Saturday, September 8, 2007

Mt. Torry Furnace




An historic marker identified this spot as Mt. Torry Furnace, and a web search led to this blurb on the National Register of Historic Places explaining its significance.
"Mt. Torry Furnace is situated at the foot of Torry Ridge, north of Route 600 and Back Creek. The furnace is located within the George Washington and Jefferson National Forests in an area of young deciduous trees. Originally the Mt. Torry iron furnace complex included the iron furnace and its support facilities, as well as structures necessary to support the workers and animals who operated the h c e . The original cold-blast charcoal stack was built in 1804; its
original dimensions are unknown. It was converted for hot blast in 1853, and was 35' tall and 11' across the bosh. The furnace was constructed of dry-laid local stone with a brick chimney. It was connected to an embankment to the northeast by a charging bridge over which iron ore, limestone flux, and charcoal were wheeled and dumped into the central, brick-lined cavity. A casting house where molten iron was formed into pigs and sows in sand molds was located on the tap arch side of the fiunace. The tub bellows that produced a blast were powered by a waterwheel set close to the stack. A race ran to the waterwheel north of the h c e . The base structures were burned during the Civil War, but were rebuilt in 1866.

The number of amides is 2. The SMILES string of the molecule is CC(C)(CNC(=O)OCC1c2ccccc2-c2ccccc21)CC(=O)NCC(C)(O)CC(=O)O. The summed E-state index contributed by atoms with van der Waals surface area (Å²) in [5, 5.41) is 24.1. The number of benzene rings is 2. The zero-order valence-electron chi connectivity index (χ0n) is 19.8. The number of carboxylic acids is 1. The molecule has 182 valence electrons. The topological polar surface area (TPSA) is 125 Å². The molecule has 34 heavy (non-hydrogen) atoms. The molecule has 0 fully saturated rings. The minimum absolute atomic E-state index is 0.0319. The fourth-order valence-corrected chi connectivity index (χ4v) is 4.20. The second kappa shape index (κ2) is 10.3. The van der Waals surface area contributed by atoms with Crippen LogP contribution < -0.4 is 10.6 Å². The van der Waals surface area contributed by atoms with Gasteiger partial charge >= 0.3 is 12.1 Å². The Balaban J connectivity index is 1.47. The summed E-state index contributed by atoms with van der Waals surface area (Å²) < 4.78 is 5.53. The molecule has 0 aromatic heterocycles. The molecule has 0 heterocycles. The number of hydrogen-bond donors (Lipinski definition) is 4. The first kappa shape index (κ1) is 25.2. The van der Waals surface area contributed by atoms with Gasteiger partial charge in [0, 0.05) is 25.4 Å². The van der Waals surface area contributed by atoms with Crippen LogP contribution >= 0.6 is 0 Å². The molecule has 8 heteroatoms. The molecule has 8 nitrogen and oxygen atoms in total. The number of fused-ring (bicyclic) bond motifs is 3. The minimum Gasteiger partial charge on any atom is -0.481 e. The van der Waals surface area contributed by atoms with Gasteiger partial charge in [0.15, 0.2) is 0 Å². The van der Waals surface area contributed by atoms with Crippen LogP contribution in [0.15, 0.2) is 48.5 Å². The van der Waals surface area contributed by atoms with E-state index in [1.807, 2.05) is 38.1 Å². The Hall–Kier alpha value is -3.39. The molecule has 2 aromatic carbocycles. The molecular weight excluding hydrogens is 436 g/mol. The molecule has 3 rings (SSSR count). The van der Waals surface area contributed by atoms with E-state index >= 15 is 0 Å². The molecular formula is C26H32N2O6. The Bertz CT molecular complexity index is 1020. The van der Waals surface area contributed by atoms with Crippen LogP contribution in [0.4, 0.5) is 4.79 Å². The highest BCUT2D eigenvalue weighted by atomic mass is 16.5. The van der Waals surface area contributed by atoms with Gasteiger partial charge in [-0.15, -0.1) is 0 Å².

"The extant Mt. Torry Furnace is a stone square trapezoid. The outside stone structure is about 30 feet wide, and 40 feet tall. The northeast side of the h c e has collapsed and the stack has caved in. Although parts of the exterior structure are intact, much reconstruction and stabilization has taken place since the Forest Service acquired the property. The tap arch
has metal supports and is 15' wide and about 25' high. No brick or lining material is evident. Historically the fUmace was approached fiom the north. The ramp up to the bridge to the charging deck begins to the north. There is a multi-acre slag pit between Back Creek and Route 664, southeast of the furnace. An unnamed tributary of Back Creek was the feeder source for
the wheel race. Neither a wheel pii nor the tuyere arch was located; these may have been located on the side that has collapsed. A stone wall that may have supported blast equipment is northwest of the furnace."

2 comments:

purnawan said...

Thanks for the ideas and information, it really helped me in doing my job.

AP McCracken said...

And what, may I ask, is your job? Just curious. Glad this post was of help.